What is Eccentric Exercise?
Repetitive motions consist of a concentric and eccentric portion of the exercise. The concentric portion refers to muscle activation while the active muscles are shortening—an example is the portion of the curl when the elbow is bending (the bicep is active and shortening). The eccentric portion of an exercise refers to muscle activation while the active muscles are lengthening—with the bicep curl example, the portion of the exercise in which the elbow is straightening (bicep is active and lengthening).
Eccentric Exercise in Hamstring Injuries
During the pandemic, many athletes have turned to running as their primary form of exercise. While running is excellent exercise, it’s important that our body be strong enough to accept our new activities to avoid injury. Hamstring strength is important for running and, in particular, for sports with sprinting, acceleration, and change of direction. Decreased hamstring strength can lead to injury, and a hamstring strain can be a nagging injury and predispose athletes to future hamstring strains— having a previous hamstring strain increases the risk of a future hamstring strain between two and six times.1,2 Reinjury typically takes significantly longer to recover from than a first-time injury.1 Research has shown that including eccentric training of the hamstring is beneficial for both rehabilitation of hamstring strains and prevention of future hamstring injury. Below is a progression of some eccentric hamstring exercises, from easy to advanced.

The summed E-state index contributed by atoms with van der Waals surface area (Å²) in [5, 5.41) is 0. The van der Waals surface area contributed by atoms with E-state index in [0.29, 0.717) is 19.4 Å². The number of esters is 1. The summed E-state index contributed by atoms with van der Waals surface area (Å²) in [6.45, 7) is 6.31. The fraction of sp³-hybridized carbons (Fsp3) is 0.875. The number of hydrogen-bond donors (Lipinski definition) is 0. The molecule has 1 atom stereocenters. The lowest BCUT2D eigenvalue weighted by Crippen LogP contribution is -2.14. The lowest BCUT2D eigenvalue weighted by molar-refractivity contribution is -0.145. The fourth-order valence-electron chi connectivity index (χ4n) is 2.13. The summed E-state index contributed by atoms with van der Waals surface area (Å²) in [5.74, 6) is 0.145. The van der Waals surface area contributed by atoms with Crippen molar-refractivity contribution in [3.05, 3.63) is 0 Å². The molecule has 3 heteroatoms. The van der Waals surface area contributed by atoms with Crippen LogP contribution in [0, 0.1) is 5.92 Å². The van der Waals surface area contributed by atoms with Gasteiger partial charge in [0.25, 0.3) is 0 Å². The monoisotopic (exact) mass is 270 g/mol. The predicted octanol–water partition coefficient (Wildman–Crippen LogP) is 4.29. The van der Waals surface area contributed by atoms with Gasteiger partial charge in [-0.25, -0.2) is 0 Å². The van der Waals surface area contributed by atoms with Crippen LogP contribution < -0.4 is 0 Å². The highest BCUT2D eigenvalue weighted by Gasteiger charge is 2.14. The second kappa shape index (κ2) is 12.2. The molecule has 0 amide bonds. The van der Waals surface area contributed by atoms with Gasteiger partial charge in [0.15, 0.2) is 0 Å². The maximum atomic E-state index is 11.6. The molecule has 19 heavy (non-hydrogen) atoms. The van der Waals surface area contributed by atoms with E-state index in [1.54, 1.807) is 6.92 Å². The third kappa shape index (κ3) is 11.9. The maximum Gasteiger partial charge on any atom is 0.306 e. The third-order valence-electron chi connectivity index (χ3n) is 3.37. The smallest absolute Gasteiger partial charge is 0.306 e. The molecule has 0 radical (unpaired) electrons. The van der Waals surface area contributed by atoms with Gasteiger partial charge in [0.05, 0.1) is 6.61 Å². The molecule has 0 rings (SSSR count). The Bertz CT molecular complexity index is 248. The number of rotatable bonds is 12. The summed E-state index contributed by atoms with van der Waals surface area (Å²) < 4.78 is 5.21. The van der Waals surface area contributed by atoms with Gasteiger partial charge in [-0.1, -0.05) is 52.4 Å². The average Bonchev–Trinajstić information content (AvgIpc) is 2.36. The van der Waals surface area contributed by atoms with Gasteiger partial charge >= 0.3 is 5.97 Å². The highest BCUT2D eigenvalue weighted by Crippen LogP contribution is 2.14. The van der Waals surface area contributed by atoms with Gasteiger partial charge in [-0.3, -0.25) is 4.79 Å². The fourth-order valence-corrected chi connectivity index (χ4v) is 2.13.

- Bridge fall-out with slider (2-3 sets of 8-12 reps)
2. Swiss Ball Eccentric hamstring (2-3 sets of 8-12 reps)
3. Eccentric SL RDL (2-3 sets of 8-12 reps)
4. Nordic Hamstring (2-3 sets of 6-8 reps)
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- Schmitt B, Tim T, McHugh M. Hamstring injury rehabilitation and prevention for reinjury using lengthened state eccentric training: a new concept. Int J Sports Phys Ther. 2012; 7 (3): 333-341.
- Lorenz D, Reiman M. The role and implementation of eccentric training in athletic rehabilitation: tendinopathy, hamstring strains, and ACL reconstruction. Int J Sports Phys Ther. 2011; 6 (1): 27-44.
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